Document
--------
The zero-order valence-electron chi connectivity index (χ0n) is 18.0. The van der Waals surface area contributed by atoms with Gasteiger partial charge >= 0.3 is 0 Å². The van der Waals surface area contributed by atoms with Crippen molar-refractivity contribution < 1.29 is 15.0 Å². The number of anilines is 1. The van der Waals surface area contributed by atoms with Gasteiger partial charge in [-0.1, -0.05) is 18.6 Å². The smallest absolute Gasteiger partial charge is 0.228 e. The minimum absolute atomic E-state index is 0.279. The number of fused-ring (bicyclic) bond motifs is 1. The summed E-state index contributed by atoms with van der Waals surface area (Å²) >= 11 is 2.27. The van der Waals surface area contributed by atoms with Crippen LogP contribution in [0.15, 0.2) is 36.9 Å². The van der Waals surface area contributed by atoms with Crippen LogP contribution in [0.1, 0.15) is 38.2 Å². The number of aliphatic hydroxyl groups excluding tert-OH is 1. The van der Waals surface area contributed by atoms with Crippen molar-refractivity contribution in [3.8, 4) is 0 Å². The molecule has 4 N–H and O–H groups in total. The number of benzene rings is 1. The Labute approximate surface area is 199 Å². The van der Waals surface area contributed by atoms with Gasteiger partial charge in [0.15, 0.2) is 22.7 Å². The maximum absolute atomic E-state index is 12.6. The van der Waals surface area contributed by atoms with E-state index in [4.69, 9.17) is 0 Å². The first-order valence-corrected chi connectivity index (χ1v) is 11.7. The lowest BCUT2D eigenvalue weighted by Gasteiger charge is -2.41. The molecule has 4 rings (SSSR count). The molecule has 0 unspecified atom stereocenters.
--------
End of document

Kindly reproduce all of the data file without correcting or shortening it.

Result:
The zero-order valence-electron chi connectivity index (χ0n) is 18.0. The van der Waals surface area contributed by atoms with Gasteiger partial charge >= 0.3 is 0 Å². The van der Waals surface area contributed by atoms with Crippen molar-refractivity contribution < 1.29 is 15.0 Å². The number of anilines is 1. The van der Waals surface area contributed by atoms with Gasteiger partial charge in [-0.1, -0.05) is 18.6 Å². The smallest absolute Gasteiger partial charge is 0.228 e. The minimum absolute atomic E-state index is 0.279. The number of fused-ring (bicyclic) bond motifs is 1. The summed E-state index contributed by atoms with van der Waals surface area (Å²) >= 11 is 2.27. The van der Waals surface area contributed by atoms with Crippen LogP contribution in [0.15, 0.2) is 36.9 Å². The van der Waals surface area contributed by atoms with Crippen LogP contribution in [0.1, 0.15) is 38.2 Å². The number of aliphatic hydroxyl groups excluding tert-OH is 1. The van der Waals surface area contributed by atoms with Crippen molar-refractivity contribution in [3.8, 4) is 0 Å². The molecule has 4 N–H and O–H groups in total. The number of benzene rings is 1. The Labute approximate surface area is 199 Å². The van der Waals surface area contributed by atoms with Gasteiger partial charge in [0.15, 0.2) is 22.7 Å². The maximum absolute atomic E-state index is 12.6. The van der Waals surface area contributed by atoms with E-state index in [4.69, 9.17) is 0 Å². The first-order valence-corrected chi connectivity index (χ1v) is 11.7. The lowest BCUT2D eigenvalue weighted by Gasteiger charge is -2.41. The molecule has 4 rings (SSSR count). The molecule has 0 unspecified atom stereocenters.